You can write the code first, you just won't be doing TDD.

To your example, if you have tests that cover the behavior, you can refactor. TDD is about behavior, not implementation (which is why I prefer BDD). Changing the performance is not changing the behavior, it is changing the implementation. This is exactly the type of thing that proper testing facilitates.

As to your afterthought: comments are appropriate when the code itself does not and cannot be made to communicate some intent. In this example, the code has been written for performance and it may be important to let future developers know that a certain algorithm has certain complexity requirements.

share|improve this answer
    
One of the best comments in code I ever saw was just a reference to a journal paper that described exactly what was going on. Figuring that sort of thing from just reading the code would have required a level of genius that's incredibly rare… –  Donal Fellows May 8 '11 at 22:22

A couple of things you're saying here don't quite match standard XP practice or semantics.

without a failing test, I'm not allowed to modify the code.

Not so. Without a failing test, you're not allowed to add functionality. Refactoring specifically includes in its definition (as we use it in XP) not adding functionality; you may refactor without adding tests.

I want to introduce a refactoring which would improve the performance by an unknown amount by reducing the number of internal function calls, without any fundamental change in the external behavior of the module.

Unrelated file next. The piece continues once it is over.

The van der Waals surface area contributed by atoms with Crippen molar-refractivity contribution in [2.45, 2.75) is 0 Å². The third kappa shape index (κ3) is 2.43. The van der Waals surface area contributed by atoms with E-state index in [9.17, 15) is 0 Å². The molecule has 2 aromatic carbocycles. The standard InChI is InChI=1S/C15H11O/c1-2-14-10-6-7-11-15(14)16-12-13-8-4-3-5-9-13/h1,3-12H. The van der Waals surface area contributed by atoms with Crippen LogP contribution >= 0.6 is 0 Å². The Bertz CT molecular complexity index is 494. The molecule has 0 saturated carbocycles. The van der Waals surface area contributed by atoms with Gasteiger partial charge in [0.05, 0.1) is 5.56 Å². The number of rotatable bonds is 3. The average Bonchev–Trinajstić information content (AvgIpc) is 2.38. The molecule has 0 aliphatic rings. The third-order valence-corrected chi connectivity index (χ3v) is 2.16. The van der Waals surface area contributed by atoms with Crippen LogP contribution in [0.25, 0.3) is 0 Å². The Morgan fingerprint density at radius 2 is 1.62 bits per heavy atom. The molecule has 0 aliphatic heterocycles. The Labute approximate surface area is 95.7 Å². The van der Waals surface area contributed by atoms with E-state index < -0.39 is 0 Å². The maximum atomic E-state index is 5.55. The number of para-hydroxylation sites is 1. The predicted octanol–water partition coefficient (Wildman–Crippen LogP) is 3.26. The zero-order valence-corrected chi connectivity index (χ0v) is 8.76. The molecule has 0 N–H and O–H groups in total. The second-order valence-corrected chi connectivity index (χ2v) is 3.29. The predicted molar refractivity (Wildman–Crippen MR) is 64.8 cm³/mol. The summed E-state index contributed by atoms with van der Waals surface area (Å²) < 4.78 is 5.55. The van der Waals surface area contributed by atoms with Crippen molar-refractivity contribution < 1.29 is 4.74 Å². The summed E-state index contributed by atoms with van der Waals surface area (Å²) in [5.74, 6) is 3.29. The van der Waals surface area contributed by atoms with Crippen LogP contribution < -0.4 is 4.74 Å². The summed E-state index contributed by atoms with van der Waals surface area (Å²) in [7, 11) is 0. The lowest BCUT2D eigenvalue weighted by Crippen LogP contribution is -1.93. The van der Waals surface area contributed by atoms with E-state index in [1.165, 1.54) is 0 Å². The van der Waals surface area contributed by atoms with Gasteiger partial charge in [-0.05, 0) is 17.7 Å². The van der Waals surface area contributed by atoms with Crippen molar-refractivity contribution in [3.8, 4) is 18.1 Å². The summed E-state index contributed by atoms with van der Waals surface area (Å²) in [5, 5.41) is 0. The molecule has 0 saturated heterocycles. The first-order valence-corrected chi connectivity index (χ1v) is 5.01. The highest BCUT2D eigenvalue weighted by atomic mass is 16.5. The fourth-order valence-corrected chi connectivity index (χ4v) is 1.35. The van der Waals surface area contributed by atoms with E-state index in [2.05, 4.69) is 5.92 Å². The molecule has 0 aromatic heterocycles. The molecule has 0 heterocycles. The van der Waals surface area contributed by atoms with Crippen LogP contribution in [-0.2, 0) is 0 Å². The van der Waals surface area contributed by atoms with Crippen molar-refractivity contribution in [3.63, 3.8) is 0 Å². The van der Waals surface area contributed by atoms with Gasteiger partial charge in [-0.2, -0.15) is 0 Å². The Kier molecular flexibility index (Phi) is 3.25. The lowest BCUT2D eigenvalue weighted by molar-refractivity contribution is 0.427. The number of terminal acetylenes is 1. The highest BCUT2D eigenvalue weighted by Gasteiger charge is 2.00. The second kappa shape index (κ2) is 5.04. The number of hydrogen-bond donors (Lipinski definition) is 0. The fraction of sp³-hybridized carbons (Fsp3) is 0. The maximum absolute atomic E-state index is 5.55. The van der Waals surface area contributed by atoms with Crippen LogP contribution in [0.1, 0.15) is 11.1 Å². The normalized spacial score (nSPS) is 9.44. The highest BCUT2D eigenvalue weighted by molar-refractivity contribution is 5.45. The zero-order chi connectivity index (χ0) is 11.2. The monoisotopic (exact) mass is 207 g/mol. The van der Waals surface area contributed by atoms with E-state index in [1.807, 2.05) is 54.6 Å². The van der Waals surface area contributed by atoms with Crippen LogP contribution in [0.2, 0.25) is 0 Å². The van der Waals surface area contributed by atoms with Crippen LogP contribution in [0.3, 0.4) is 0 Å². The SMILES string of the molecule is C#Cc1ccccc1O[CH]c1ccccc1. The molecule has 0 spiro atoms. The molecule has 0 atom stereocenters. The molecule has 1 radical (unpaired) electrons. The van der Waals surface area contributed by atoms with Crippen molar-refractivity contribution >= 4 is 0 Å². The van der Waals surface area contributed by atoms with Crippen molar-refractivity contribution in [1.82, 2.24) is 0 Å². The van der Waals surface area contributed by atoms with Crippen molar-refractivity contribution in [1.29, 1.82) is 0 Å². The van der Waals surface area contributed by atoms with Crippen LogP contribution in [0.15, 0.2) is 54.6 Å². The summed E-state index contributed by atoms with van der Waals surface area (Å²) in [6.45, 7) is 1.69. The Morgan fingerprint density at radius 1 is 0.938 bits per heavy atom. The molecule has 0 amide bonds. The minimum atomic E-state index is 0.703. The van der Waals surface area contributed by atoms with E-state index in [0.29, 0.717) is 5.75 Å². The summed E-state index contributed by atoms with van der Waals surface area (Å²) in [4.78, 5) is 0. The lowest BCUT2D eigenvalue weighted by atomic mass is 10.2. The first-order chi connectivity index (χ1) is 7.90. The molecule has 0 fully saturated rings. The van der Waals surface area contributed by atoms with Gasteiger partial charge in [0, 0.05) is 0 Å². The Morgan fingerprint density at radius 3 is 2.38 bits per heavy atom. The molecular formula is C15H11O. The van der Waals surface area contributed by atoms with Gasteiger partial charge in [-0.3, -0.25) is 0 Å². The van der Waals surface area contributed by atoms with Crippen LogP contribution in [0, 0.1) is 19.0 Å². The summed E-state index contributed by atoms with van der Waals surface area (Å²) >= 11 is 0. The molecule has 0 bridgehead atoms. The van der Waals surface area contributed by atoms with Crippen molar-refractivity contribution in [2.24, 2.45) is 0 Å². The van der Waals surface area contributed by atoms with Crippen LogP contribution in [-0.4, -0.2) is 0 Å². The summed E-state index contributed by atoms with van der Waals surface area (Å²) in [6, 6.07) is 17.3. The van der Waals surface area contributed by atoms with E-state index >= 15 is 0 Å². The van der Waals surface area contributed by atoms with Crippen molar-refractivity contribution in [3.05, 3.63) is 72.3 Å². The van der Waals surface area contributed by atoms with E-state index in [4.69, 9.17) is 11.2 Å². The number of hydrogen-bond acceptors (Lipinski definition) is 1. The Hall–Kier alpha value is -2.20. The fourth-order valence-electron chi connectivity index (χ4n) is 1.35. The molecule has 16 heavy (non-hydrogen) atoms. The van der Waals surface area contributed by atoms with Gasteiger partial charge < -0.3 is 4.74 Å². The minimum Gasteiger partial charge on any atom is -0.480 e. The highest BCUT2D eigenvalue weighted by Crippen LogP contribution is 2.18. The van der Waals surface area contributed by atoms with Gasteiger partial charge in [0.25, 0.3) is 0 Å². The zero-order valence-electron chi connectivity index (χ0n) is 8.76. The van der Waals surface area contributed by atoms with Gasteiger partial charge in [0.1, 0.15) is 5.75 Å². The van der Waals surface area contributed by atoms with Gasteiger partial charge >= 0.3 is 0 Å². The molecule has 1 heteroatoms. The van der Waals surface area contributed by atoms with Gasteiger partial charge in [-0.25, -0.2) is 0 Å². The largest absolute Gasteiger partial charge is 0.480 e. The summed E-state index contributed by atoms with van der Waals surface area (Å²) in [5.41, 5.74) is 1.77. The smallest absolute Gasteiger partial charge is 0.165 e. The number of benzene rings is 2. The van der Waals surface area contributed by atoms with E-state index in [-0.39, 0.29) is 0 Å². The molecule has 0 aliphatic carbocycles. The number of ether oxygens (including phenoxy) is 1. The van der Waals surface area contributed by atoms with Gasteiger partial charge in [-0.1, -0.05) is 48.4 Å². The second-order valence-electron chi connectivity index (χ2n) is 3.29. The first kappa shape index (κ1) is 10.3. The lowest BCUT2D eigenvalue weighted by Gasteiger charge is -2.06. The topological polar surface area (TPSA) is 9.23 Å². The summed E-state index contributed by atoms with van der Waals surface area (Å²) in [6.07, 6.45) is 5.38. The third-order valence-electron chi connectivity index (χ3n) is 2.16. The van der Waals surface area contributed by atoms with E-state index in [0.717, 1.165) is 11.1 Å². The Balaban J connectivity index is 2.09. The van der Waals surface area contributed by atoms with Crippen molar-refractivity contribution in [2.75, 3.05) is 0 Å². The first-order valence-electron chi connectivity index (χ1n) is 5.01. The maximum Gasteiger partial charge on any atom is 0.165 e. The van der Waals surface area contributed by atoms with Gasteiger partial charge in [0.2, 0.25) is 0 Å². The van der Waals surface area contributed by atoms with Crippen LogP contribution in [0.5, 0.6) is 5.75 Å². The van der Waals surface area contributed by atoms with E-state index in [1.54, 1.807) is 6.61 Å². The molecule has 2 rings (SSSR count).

If you've done TDD, the external behavior of your system is already well test-covered. You can go ahead and change things as long as you keep those tests passing. Typically, we would not expect to see significant performance gains from a pure refactoring, but would refactor in such a way as to facilitate performance optimizations. Those optimizations are (again, typically) not refactorings - they change system behavior - and therefore would in a perfect XP environment be the subjects of tests, written first.

It's possible that a reorganizational refactoring such as you describe might affect performance; if you think that it will (and most especially if you are doing it in the hopes that it will), you should instrument the code and compare performance before and after the refactoring.

As far as your main question: I think you are resisting TDD too hard; I think you would benefit from pairing with someone who is comfortable with the practice, and ultimately I think it would help you to get comfortable with the practice so that you can choose to use it or not from a better-informed position. If you refuse to TDD, the practice you propose might be helpful, but it is not TDD and you are unlikely to accrue many of the design benefits of TDD with your practice.

share|improve this answer
    
Suppose we call those code changes "rewrites" instead of "refactorings" because system behavior might be changed. How does one write tests for those performance changes before the exact impact of those changes are known? Or, should one not write performance tests of those nature, since they do not represent a true must-have requirement, but merely a nice-to-have characteristic? –  rwong May 8 '11 at 16:04
3  
Performance is not a behavior. It is an implementation detail. –  Rein Henrichs May 8 '11 at 17:02